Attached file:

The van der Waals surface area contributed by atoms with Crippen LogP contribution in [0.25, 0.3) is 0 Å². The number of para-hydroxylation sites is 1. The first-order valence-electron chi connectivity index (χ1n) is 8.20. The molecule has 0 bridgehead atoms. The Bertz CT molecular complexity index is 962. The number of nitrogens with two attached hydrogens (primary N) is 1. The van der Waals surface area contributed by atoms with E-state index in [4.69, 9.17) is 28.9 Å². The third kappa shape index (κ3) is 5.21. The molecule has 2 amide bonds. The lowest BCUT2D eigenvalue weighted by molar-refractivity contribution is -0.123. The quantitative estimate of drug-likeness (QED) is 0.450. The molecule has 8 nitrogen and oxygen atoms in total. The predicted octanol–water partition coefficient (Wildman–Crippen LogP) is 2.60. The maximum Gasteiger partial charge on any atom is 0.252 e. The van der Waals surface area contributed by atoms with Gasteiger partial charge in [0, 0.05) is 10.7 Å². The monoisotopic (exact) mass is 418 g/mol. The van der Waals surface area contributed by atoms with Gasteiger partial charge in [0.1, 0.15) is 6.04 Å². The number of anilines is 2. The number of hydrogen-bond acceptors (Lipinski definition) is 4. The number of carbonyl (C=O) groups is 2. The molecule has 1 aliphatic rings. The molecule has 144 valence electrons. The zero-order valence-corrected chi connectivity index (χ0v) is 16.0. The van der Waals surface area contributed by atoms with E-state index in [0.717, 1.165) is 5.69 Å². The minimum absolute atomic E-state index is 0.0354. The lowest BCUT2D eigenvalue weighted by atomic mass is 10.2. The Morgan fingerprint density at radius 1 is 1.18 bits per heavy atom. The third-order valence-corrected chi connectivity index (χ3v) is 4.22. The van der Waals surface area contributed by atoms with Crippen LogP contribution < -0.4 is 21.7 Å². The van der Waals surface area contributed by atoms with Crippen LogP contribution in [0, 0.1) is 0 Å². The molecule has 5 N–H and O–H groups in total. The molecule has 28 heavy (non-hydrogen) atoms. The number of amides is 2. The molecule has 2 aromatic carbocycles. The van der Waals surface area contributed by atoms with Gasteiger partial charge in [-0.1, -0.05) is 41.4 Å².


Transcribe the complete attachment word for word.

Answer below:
The van der Waals surface area contributed by atoms with Crippen LogP contribution in [0.25, 0.3) is 0 Å². The number of para-hydroxylation sites is 1. The first-order valence-electron chi connectivity index (χ1n) is 8.20. The molecule has 0 bridgehead atoms. The Bertz CT molecular complexity index is 962. The number of nitrogens with two attached hydrogens (primary N) is 1. The van der Waals surface area contributed by atoms with E-state index in [4.69, 9.17) is 28.9 Å². The third kappa shape index (κ3) is 5.21. The molecule has 2 amide bonds. The lowest BCUT2D eigenvalue weighted by molar-refractivity contribution is -0.123. The quantitative estimate of drug-likeness (QED) is 0.450. The molecule has 8 nitrogen and oxygen atoms in total. The predicted octanol–water partition coefficient (Wildman–Crippen LogP) is 2.60. The maximum Gasteiger partial charge on any atom is 0.252 e. The van der Waals surface area contributed by atoms with Gasteiger partial charge in [0, 0.05) is 10.7 Å². The monoisotopic (exact) mass is 418 g/mol. The van der Waals surface area contributed by atoms with Gasteiger partial charge in [0.1, 0.15) is 6.04 Å². The number of anilines is 2. The number of hydrogen-bond acceptors (Lipinski definition) is 4. The number of carbonyl (C=O) groups is 2. The molecule has 1 aliphatic rings. The molecule has 144 valence electrons. The zero-order valence-corrected chi connectivity index (χ0v) is 16.0. The van der Waals surface area contributed by atoms with E-state index in [0.717, 1.165) is 5.69 Å². The minimum absolute atomic E-state index is 0.0354. The lowest BCUT2D eigenvalue weighted by atomic mass is 10.2. The Morgan fingerprint density at radius 1 is 1.18 bits per heavy atom. The third-order valence-corrected chi connectivity index (χ3v) is 4.22. The van der Waals surface area contributed by atoms with Crippen LogP contribution < -0.4 is 21.7 Å². The van der Waals surface area contributed by atoms with Crippen LogP contribution in [0, 0.1) is 0 Å². The molecule has 5 N–H and O–H groups in total. The molecule has 28 heavy (non-hydrogen) atoms. The number of amides is 2. The molecule has 2 aromatic carbocycles. The van der Waals surface area contributed by atoms with Gasteiger partial charge in [-0.1, -0.05) is 41.4 Å².